• Creating a “regional water authority” to run the system, which also serves Byram and parts of .
  • Putting the city water system in a temporary conservatorship run by the state Public Service Commission, with the goal of passing the system back to city leaders after service has been restored.
  • Creating some new state entity or commission to take full, permanent control of the city’s water system.
  • Privatizing Jackson’s water system, leasing it to a private company that would manage it moving forward.

Hosemann said in an interview with Mississippi Today on Wednesday that he’s been “saddened and sickened” by the water crisis and watching it make national . He said a long-term fix for Jackson’s water and sewerage will be an expensive, “monumental task.” But he vowed: “We will have a plan, and we will put Jackson back on its water feet.”

Hosemann said the task now at hand for a long-term solution is for state, federal, city of Jackson and Hinds County leaders to “first get a cogent plan.”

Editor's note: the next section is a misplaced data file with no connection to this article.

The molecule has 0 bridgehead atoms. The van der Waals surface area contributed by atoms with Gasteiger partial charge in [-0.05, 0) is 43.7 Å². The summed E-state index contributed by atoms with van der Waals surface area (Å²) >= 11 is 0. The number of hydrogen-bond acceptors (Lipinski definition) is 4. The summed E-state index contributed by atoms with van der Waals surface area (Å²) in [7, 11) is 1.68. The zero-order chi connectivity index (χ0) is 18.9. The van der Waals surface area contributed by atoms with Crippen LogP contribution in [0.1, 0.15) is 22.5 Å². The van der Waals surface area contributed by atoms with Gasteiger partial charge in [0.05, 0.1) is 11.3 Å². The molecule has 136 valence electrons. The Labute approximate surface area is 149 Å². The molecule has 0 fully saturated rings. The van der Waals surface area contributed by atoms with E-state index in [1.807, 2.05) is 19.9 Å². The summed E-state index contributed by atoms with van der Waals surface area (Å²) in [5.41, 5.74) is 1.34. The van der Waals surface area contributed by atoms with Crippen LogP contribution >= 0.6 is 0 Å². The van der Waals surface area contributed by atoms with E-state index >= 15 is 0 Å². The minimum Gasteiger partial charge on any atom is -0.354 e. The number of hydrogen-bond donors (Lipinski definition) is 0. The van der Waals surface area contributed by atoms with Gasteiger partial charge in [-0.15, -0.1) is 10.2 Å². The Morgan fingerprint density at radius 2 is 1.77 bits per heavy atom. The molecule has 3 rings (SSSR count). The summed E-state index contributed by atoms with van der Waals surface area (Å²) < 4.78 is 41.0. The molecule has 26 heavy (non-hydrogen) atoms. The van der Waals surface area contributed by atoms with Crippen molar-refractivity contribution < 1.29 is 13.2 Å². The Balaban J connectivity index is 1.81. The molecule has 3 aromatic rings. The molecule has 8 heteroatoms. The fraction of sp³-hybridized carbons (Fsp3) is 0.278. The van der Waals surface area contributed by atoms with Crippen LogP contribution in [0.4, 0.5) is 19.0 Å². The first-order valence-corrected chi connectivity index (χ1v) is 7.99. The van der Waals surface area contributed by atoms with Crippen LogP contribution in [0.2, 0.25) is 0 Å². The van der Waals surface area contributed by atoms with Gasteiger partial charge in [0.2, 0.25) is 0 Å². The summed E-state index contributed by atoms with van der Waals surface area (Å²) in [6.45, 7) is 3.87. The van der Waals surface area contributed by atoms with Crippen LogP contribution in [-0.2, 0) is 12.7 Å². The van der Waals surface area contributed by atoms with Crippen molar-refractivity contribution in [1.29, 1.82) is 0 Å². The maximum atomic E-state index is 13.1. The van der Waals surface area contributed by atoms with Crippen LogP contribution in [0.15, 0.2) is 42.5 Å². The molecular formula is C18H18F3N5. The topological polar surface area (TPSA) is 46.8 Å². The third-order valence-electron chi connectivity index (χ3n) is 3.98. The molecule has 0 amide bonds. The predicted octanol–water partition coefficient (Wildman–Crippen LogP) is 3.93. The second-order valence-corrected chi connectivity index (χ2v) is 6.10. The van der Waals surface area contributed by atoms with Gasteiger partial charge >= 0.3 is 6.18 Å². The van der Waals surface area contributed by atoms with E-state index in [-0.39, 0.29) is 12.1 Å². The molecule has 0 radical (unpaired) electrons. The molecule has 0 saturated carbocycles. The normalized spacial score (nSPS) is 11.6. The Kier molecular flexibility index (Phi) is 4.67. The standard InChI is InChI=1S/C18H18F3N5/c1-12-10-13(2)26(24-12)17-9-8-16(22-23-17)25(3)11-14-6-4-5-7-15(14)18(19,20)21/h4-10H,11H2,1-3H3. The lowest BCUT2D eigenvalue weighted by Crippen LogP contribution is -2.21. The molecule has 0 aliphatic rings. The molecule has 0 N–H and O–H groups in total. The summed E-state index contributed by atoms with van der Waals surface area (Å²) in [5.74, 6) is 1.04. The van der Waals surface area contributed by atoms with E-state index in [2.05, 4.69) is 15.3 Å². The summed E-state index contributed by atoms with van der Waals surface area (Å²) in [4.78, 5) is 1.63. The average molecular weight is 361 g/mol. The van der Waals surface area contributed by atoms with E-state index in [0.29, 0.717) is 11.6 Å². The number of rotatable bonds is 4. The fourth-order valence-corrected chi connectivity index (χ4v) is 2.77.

But getting this large group of politicians to agree on one single plan hasn’t been accomplished after many years of effort. Any of the options currently being discussed would require Jackson giving up at least some autonomy and control of its water operations.

As recently as 2021, city leaders including Lumumba have bristled at state attempts to ride herd over the city. These efforts include an attempted state takeover of Jackson’s regional airport, the state requiring a special board to oversee infrastructure work funded by a special 1-cent city sales tax, and recently lawmakers requiring state oversight of federal pandemic stimulus money for water and sewerage projects — requirements that were not placed on other cities.

Lumumba has described such state attitudes toward the capital city as “paternalistic” and “racist.” There has been an icy relationship between the majority Black, majority Democratic capital city and the white Republican state leadership that runs most of state government from Jackson.